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Postpartum Depression: A History

written by: Rene Wolf • edited by: Paul Arnold • updated: 12/18/2010

Postpartum depression is a serious disorder that until recently was not discussed in public. It has been given widespread exposure thanks to a number of celebrities who have come forward to discuss their battles with postpartum depression.

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    History of Postpartum Depression: Introduction

    Women who suffer with postpartum depression often mistake the symptoms as having the "baby blues”; however, there is a significant difference between the two. A new mother experiencing “baby blues” will typically display the symptoms within a few days of giving birth, whereas the symptoms of postpartum depression can begin anytime, for up to one year after giving birth. The history of postpartum depression dates back far as the writings of Hippocrates, however, the symptoms of postpartum depression were not recognized as a medical disorder until the 19th century.

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    Early History

    In 700 BC Hippocrates wrote about women suffering from emotional difficulties during their postpartum period, but it was not until the 1850s that medical professionals first recognized postpartum depression as a disorder.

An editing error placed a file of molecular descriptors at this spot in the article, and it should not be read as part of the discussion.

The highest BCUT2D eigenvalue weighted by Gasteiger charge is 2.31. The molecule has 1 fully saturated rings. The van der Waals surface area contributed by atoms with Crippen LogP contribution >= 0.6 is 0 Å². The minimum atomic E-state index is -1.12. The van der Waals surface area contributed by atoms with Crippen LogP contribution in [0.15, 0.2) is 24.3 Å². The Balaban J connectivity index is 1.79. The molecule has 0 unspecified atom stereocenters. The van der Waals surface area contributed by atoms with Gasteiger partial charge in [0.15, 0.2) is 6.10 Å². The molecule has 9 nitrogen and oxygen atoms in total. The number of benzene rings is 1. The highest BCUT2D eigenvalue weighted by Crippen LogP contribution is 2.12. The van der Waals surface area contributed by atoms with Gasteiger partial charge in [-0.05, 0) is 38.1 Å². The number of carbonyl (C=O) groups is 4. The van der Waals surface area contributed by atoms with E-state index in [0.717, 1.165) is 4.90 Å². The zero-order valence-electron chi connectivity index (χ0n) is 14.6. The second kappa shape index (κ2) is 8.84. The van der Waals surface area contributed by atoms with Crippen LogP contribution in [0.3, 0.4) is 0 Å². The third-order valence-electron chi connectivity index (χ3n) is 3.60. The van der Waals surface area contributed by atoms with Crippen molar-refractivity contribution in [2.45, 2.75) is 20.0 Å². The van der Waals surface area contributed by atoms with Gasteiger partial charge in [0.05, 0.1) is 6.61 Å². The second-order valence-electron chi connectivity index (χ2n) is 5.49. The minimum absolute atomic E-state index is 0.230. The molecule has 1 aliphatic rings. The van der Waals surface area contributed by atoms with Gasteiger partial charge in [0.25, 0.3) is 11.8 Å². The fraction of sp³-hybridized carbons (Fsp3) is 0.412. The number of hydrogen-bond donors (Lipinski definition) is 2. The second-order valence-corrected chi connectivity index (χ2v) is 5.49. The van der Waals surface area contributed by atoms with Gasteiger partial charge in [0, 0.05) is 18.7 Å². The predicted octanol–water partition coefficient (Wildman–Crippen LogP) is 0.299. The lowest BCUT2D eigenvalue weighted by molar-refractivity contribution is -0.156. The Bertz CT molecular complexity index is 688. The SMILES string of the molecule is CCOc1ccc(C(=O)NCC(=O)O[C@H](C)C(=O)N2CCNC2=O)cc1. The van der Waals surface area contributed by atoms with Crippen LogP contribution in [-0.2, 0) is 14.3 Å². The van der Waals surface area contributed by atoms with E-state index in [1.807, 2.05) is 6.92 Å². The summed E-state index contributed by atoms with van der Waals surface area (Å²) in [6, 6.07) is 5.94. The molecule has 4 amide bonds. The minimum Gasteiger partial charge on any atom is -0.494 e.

During the 19th century when women experienced depression, many did not divulge their symptoms and those who did were often diagnosed as “neurotic." Women who sought help for their symptoms were often subjected to a variety of unusual treatments.

    During the 1950s electroshock therapy was often the recommended treatment for a “neurotic” woman or they were occasional prescribed valium. Women did not recognize their symptoms as those of depression, nor did they discuss their thoughts and fears regarding their symptoms. Their silence was most likely out of shame that others would think they were "neurotic" or insane.

    In more recent years, several celebrities have discussed their battle with the disorder. Through books, being quoted on blogs and publicly speaking about their experience with the disorder, these celebrities have helped to establish that postpartum depression is no longer a "dirty little secret" for women to be ashamed of.

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    Lisa Rinna (Babies were born in 1998 & 2001)

    Rinna revealed her battle with postpartum depression following the birth of each of her daughters. In her book titled, “Rinnivation: Getting Your Best Life Ever,” Rinna writes about her visions of killing her husband, Harry Hamlin and two daughters while going through postpartum depression. A section of Rinna’s book quoted on StarPulse reads, “ People don't talk about this. It's very, very scary and vulnerable. I had visions of knives and guns. I made Harry hide all the sharp knives and take the gun out of the house because I had visions of killing everybody. Now how horrific is that? I wanted to share it because I think women are so shamed by this and feel so horrible... I found help and got through it."